This is a normal side-effect of using a 'wide' lens.
In photography, if the lens focal length is equal to the diagonal size of the camera sensor or film size then the result is an approximately 1x magnification image (such an image will seem neither wide nor narrow ... the angle of view will seem normal.)
If the focal length of the lens is shorter than this size, the magnification will be less than 1x and you will begin to see wide angle distortions.
A key effect of a 'wide' lens (in addition to having a wider angle of view) is that they also stretch the depth of a scene. If were shooting rooms in a home and wanted to make the rooms seem larger, you could use a moderately wide lens and this would result in the room seeming longer & deeper than it really is.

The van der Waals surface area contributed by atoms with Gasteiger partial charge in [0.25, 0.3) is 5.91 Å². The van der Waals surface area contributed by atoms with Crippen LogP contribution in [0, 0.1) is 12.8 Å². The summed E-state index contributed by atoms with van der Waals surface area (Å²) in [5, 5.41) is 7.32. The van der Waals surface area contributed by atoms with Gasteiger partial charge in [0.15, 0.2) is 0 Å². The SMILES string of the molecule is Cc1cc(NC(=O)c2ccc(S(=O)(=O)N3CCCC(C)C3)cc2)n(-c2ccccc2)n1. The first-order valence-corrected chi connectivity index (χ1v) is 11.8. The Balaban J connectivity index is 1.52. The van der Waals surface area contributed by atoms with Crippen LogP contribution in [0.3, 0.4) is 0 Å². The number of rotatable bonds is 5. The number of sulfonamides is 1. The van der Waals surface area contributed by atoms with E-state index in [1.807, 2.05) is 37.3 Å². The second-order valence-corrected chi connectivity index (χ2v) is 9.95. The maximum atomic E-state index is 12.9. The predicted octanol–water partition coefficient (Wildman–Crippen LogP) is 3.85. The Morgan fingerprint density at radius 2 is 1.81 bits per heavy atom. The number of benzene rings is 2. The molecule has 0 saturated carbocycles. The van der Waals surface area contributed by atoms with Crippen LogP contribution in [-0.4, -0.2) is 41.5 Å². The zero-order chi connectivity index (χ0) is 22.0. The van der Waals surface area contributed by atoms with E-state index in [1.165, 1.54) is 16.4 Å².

In this case, because grandpa's face is farther than the arm of the chair in the foreground, grandpa's face seems much farther away (and hence smaller) vs. the parts of him which are nearer (and hence seem larger).
Using a narrow/long lens reverses the effect. Instead of stretching the scene, those lenses compress the depth of the scene.